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Liberia seals Ivory Coast border after UN attacked

Ivorian government forces vowed Saturday to hunt down those responsible for an ambush that killed at least seven U.N. peacekeepers, while Liberia sealed its border amid fears that the gunmen had used the country to stage the cross-border attack.

Liberian Information Minister Lewis Brown said the president had ordered the immediate deployment of the armed forces to the border in the wake of Friday's attack near the Ivorian town of Tai, which also left at least eight civilians dead and sent hundreds of people fleeing the area.

Human Rights Watch has said that militants have staged several cross-border attacks from Liberia, leaving at least 40 people dead in the last year. The violence has been blamed on mercenaries and militiamen who fought for ex-Ivorian President Laurent Gbagbo and then fled across the porous border into Liberia's forests, following his arrest last year.

In a report released Wednesday, the human rights group had accused the Liberian government of failing to respond to the presence of armed groups on the border, or to the recruitment of child soldiers.

Liberian Defense Minister Brownie Samukai said efforts were being made to prevent the use of Liberia's territory as a launching ground for attacks. "We all are surprised by the deterioration of the situation in Tai," said Samukai, adding that it was difficult to yet establish the nationalities of those involved.

Ivory Coast was brought to the brink of civil war when Gbagbo refused to cede power after losing a November 2010 election. The United Nations estimates at least 3,000 people were killed in the six months of violence that followed, and more than 60,000 Ivorian refugees remain in neighboring Liberia.

Gbagbo was arrested with the help of U.N. and French forces in April 2011, and is now facing charges of war crimes at The Hague. Friday's attack marked an unprecedented assault on U.N. peacekeepers, who have been in the country since 2004.

"This is the first time we have ever had such a type of attack in Ivory Coast. It's a very tough time for the whole mission here right now," said Sylvie van den Wildenberg, acting spokeswoman for the U.N. mission in Ivory Coast.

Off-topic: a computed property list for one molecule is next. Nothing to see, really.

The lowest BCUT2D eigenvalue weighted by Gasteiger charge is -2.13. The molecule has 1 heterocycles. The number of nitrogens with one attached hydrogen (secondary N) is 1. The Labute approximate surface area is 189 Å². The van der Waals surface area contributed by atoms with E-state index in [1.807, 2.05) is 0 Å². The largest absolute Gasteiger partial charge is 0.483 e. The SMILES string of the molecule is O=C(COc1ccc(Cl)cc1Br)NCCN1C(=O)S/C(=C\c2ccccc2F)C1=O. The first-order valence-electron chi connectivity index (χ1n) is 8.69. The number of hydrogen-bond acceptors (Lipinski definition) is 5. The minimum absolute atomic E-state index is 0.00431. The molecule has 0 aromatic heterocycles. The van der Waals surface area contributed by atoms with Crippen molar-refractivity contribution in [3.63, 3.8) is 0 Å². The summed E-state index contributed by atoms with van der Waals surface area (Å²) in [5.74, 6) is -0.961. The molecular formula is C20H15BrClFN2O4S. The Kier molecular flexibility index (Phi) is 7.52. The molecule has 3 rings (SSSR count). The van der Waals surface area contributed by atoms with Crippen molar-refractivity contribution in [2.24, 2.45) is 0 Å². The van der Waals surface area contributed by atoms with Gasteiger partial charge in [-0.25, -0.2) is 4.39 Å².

An Ivorian Cabinet official who was briefed on the matter said President Alassane Ouattara requested helicopter gunships from the U.N. and expected them to arrive by Monday. The official spoke on condition of anonymity due to the sensitivity of the matter.

Ivory Coast's deputy defense minister Paul Koffi Koffi said government forces, along with Liberian and U.N. forces, will launch an operation on June 15 to find the men responsible, whom he described as "militiamen or mercenaries."

Koffi Koffi said they could not respond sooner because it would take time to gather equipment and prepare the forces.

U.N. Secretary-General Ban Ki-moon condemned the attack "in the strongest possible terms," saying he was "saddened and outraged" about the deaths of the peacekeepers, all from Niger. He urged the Ivory Coast government to identify the perpetrators and bring them to justice.

Bert Koenders, the U.N. envoy to the West African nation, said the peacekeepers were part of a patrol south of the town of Tai, an area the U.N. mission recently reinforced because of threats of attacks against the civilian population. The ambush involved a large group of armed men, a U.N. official said, speaking on condition of anonymity because he was not authorized to speak publicly.

"Their colleagues are still in danger," Ban told reporters. "Even tonight, after the attack, more than 40 peacekeepers remain with the villagers in this remote region to protect them from this armed group."

Van den Wildenberg said several vehicles were on a reconnaissance patrol near the village of Para on the southern axis of Tai to follow up on "rumors of movement of armed people in the area and threats on the security of civilians."

"There were several vehicles on the patrol and the leading vehicles were strongly hit," van den Wildenberg said. "The area is densely forested and very tough terrain."

Western Ivory Coast has remained particularly unstable following Gbagbo's arrest, and Human Rights Watch said earlier this week that armed groups in Liberia who supported Gbagbo have killed at least 40 civilians in cross-border raids into Ivory Coast since July. The deaths have all been near Tai, Human Rights Watch said.

"In the four cross-border attacks since June 2011, the motivation appears to have been both political vengeance and related to land conflict — issues that overlap in Ivory Coast's volatile west. Those killed or whose houses were burned predominantly belong to ethnic groups that largely voted for president Ouattara," the group said in its report.

Matt Wells, West Africa researcher at Human Rights Watch, told the AP that the organization hasn't confirmed details of the attack but "pro-Gbagbo militants have conducted repeated raids from Liberia into this region of Ivory Coast."

"The Gbagbo camp often resorted to inciting rhetoric against U.N. personnel during the Ivorian crisis, though today's deadly attack is the first of its kind during the recent Ivorian crisis," Wells said

"Liberian and Ivorian authorities need to quickly work together to bring to account those involved in this heinous act," he said.

At the end of April, the U.N. said there were about 9,400 peacekeeping troops, 200 military observers and 1,350 international police in the mission along with civilian staff. Over 40 countries are contributing military personnel.

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Associated Press writers Laura Burke in Accra, Ghana; Germain Ndri in Abidjan, Ivory Coast; and Edith M. Lederer at the United Nations contributed to this report.